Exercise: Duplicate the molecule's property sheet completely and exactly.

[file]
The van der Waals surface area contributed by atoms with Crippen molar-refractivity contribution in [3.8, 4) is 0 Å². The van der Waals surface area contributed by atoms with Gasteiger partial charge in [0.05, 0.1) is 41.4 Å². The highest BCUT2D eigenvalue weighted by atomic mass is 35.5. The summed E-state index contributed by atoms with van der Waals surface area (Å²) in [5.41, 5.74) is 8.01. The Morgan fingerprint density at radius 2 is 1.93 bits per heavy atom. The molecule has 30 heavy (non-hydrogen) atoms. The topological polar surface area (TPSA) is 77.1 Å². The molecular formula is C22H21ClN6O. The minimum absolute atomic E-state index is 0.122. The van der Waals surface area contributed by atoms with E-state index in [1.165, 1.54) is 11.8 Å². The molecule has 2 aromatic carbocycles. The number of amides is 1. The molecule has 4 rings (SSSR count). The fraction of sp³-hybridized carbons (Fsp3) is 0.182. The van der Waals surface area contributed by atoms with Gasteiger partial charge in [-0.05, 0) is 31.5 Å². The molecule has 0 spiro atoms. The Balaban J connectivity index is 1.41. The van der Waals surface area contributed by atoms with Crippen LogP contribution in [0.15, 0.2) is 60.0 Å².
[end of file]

The van der Waals surface area contributed by atoms with Crippen molar-refractivity contribution in [3.8, 4) is 0 Å². The van der Waals surface area contributed by atoms with Gasteiger partial charge in [0.05, 0.1) is 41.4 Å². The highest BCUT2D eigenvalue weighted by atomic mass is 35.5. The summed E-state index contributed by atoms with van der Waals surface area (Å²) in [5.41, 5.74) is 8.01. The Morgan fingerprint density at radius 2 is 1.93 bits per heavy atom. The molecule has 30 heavy (non-hydrogen) atoms. The topological polar surface area (TPSA) is 77.1 Å². The molecular formula is C22H21ClN6O. The minimum absolute atomic E-state index is 0.122. The van der Waals surface area contributed by atoms with E-state index in [1.165, 1.54) is 11.8 Å². The molecule has 2 aromatic carbocycles. The number of amides is 1. The molecule has 4 rings (SSSR count). The fraction of sp³-hybridized carbons (Fsp3) is 0.182. The van der Waals surface area contributed by atoms with Gasteiger partial charge in [-0.05, 0) is 31.5 Å². The molecule has 0 spiro atoms. The Balaban J connectivity index is 1.41. The van der Waals surface area contributed by atoms with Crippen LogP contribution in [0.15, 0.2) is 60.0 Å².